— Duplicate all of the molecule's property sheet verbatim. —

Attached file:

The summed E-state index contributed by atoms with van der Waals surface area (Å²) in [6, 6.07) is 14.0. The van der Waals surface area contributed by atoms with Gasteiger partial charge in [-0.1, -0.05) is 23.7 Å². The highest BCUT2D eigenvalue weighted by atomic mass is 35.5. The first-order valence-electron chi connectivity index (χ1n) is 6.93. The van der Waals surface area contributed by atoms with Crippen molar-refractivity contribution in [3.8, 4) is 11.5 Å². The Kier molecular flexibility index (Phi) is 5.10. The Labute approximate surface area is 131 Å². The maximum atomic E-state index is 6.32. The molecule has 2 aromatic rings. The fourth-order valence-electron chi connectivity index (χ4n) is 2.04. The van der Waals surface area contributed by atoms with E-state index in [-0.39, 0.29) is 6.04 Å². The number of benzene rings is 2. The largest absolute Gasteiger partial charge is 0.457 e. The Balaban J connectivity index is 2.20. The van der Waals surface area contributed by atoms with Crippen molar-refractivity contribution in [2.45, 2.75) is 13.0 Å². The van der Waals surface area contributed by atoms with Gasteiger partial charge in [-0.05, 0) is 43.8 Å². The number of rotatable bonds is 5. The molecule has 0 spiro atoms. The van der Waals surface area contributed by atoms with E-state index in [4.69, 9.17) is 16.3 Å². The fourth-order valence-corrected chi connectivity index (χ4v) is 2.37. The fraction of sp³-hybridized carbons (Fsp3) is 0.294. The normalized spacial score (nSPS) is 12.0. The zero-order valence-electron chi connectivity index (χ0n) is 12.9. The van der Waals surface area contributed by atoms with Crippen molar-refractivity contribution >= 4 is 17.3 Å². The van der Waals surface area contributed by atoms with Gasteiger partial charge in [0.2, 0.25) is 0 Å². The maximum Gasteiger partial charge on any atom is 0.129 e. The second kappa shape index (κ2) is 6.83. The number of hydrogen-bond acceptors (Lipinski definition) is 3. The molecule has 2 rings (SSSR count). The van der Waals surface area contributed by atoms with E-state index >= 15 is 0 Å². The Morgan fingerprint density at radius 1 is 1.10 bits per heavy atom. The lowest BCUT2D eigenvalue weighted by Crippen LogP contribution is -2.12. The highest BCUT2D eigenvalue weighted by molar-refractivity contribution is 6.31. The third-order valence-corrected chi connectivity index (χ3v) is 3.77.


The summed E-state index contributed by atoms with van der Waals surface area (Å²) in [6, 6.07) is 14.0. The van der Waals surface area contributed by atoms with Gasteiger partial charge in [-0.1, -0.05) is 23.7 Å². The highest BCUT2D eigenvalue weighted by atomic mass is 35.5. The first-order valence-electron chi connectivity index (χ1n) is 6.93. The van der Waals surface area contributed by atoms with Crippen molar-refractivity contribution in [3.8, 4) is 11.5 Å². The Kier molecular flexibility index (Phi) is 5.10. The Labute approximate surface area is 131 Å². The maximum atomic E-state index is 6.32. The molecule has 2 aromatic rings. The fourth-order valence-electron chi connectivity index (χ4n) is 2.04. The van der Waals surface area contributed by atoms with E-state index in [-0.39, 0.29) is 6.04 Å². The number of benzene rings is 2. The largest absolute Gasteiger partial charge is 0.457 e. The Balaban J connectivity index is 2.20. The van der Waals surface area contributed by atoms with Crippen molar-refractivity contribution in [2.45, 2.75) is 13.0 Å². The van der Waals surface area contributed by atoms with Gasteiger partial charge in [-0.05, 0) is 43.8 Å². The number of rotatable bonds is 5. The molecule has 0 spiro atoms. The van der Waals surface area contributed by atoms with E-state index in [4.69, 9.17) is 16.3 Å². The fourth-order valence-corrected chi connectivity index (χ4v) is 2.37. The fraction of sp³-hybridized carbons (Fsp3) is 0.294. The normalized spacial score (nSPS) is 12.0. The zero-order valence-electron chi connectivity index (χ0n) is 12.9. The van der Waals surface area contributed by atoms with Crippen molar-refractivity contribution >= 4 is 17.3 Å². The van der Waals surface area contributed by atoms with Gasteiger partial charge in [0.2, 0.25) is 0 Å². The maximum Gasteiger partial charge on any atom is 0.129 e. The second kappa shape index (κ2) is 6.83. The number of hydrogen-bond acceptors (Lipinski definition) is 3. The molecule has 2 rings (SSSR count). The van der Waals surface area contributed by atoms with E-state index >= 15 is 0 Å². The Morgan fingerprint density at radius 1 is 1.10 bits per heavy atom. The lowest BCUT2D eigenvalue weighted by Crippen LogP contribution is -2.12. The highest BCUT2D eigenvalue weighted by molar-refractivity contribution is 6.31. The third-order valence-corrected chi connectivity index (χ3v) is 3.77.